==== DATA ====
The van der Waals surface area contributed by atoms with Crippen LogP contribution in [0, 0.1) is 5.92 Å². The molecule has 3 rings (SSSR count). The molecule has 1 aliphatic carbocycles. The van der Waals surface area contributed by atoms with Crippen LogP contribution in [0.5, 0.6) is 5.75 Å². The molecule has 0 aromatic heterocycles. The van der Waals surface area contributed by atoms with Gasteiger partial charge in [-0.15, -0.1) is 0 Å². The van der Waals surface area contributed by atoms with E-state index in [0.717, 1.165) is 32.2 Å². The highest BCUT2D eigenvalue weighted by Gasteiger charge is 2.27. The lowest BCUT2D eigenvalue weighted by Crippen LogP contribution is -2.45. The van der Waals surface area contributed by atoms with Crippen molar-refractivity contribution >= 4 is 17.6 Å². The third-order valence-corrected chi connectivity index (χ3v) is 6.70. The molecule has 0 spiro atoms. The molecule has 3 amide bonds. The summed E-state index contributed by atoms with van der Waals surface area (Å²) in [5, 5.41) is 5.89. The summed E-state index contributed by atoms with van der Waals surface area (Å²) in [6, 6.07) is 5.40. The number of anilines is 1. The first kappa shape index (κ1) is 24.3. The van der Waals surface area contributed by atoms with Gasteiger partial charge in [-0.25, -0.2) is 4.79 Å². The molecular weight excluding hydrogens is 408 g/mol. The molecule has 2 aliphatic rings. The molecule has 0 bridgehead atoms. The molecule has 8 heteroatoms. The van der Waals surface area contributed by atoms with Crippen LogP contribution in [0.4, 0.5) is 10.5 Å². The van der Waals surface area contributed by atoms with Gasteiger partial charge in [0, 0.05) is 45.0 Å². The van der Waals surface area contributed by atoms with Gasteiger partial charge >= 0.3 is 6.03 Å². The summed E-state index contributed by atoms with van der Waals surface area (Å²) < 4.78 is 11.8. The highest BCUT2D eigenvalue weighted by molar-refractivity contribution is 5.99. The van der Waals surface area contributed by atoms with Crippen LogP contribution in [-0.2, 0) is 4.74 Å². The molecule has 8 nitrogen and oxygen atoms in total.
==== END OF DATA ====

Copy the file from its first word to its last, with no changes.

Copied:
The van der Waals surface area contributed by atoms with Crippen LogP contribution in [0, 0.1) is 5.92 Å². The molecule has 3 rings (SSSR count). The molecule has 1 aliphatic carbocycles. The van der Waals surface area contributed by atoms with Crippen LogP contribution in [0.5, 0.6) is 5.75 Å². The molecule has 0 aromatic heterocycles. The van der Waals surface area contributed by atoms with Gasteiger partial charge in [-0.15, -0.1) is 0 Å². The van der Waals surface area contributed by atoms with E-state index in [0.717, 1.165) is 32.2 Å². The highest BCUT2D eigenvalue weighted by Gasteiger charge is 2.27. The lowest BCUT2D eigenvalue weighted by Crippen LogP contribution is -2.45. The van der Waals surface area contributed by atoms with Crippen molar-refractivity contribution >= 4 is 17.6 Å². The third-order valence-corrected chi connectivity index (χ3v) is 6.70. The molecule has 0 spiro atoms. The molecule has 3 amide bonds. The summed E-state index contributed by atoms with van der Waals surface area (Å²) in [5, 5.41) is 5.89. The summed E-state index contributed by atoms with van der Waals surface area (Å²) in [6, 6.07) is 5.40. The number of anilines is 1. The first kappa shape index (κ1) is 24.3. The van der Waals surface area contributed by atoms with Gasteiger partial charge in [-0.25, -0.2) is 4.79 Å². The molecular weight excluding hydrogens is 408 g/mol. The molecule has 2 aliphatic rings. The molecule has 0 bridgehead atoms. The molecule has 8 heteroatoms. The van der Waals surface area contributed by atoms with Crippen LogP contribution in [0.4, 0.5) is 10.5 Å². The van der Waals surface area contributed by atoms with Gasteiger partial charge in [0, 0.05) is 45.0 Å². The van der Waals surface area contributed by atoms with Gasteiger partial charge >= 0.3 is 6.03 Å². The summed E-state index contributed by atoms with van der Waals surface area (Å²) < 4.78 is 11.8. The highest BCUT2D eigenvalue weighted by molar-refractivity contribution is 5.99. The van der Waals surface area contributed by atoms with Crippen LogP contribution in [-0.2, 0) is 4.74 Å². The molecule has 8 nitrogen and oxygen atoms in total.